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Daniel WalfishDaniel Walfish ()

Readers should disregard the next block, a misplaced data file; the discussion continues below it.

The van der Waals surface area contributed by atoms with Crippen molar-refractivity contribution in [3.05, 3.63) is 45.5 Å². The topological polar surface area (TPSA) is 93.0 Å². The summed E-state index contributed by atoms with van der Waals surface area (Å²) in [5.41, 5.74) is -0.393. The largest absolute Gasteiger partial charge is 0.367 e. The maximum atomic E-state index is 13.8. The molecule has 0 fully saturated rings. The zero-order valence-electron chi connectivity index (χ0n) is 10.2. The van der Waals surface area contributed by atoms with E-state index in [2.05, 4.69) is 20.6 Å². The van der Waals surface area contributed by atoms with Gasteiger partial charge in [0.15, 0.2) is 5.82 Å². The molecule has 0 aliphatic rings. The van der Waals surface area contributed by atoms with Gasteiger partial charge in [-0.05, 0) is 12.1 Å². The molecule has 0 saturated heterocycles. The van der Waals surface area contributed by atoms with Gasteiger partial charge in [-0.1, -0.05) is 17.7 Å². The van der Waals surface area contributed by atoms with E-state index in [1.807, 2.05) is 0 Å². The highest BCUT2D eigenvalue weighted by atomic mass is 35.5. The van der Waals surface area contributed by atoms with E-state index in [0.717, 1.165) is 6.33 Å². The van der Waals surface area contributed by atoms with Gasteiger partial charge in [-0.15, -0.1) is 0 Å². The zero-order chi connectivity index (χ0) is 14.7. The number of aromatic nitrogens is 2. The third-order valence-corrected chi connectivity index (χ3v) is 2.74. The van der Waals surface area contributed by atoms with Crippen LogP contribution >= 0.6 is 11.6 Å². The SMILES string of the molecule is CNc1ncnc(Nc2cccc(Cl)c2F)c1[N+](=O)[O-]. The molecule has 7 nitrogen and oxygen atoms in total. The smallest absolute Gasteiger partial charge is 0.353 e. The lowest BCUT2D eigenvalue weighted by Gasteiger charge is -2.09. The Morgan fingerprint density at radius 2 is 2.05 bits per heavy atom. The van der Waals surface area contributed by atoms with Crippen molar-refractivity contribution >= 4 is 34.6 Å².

Should individuals sued by the SEC have to give up, or “disgorge,” corporate gains resulting from a fraud, or just their own direct gains? In an Aug. 29 summary order, SEC v. Metter,1 the U.S. Court of Appeals for the Second Circuit avoided wrestling with this question, but it may be one of the next major battles in the wake of the Supreme Court’s June 5, 2017 decision in Kokesh v. SEC, 137 S. Ct. 1635. Kokesh held that the disgorgement remedy in SEC enforcement actions is a “penalty” for purposes of the five-year limitations period for the “enforcement of any civil fine, penalty, or forfeiture.” 28 U.S.C. §2462. Many have assumed, on the basis of a footnote in the decision, that courts will soon be considering whether they have authority to order disgorgement at all in SEC enforcement actions. That issue certainly lurks, but I suspect that courts first will revisit the proper scope of the remedy, including whether a court may force a defendant to “disgorge” ill-gotten gains that the defendant did not personally receive but that went to third parties, such as individuals and entities associated with the defendant.

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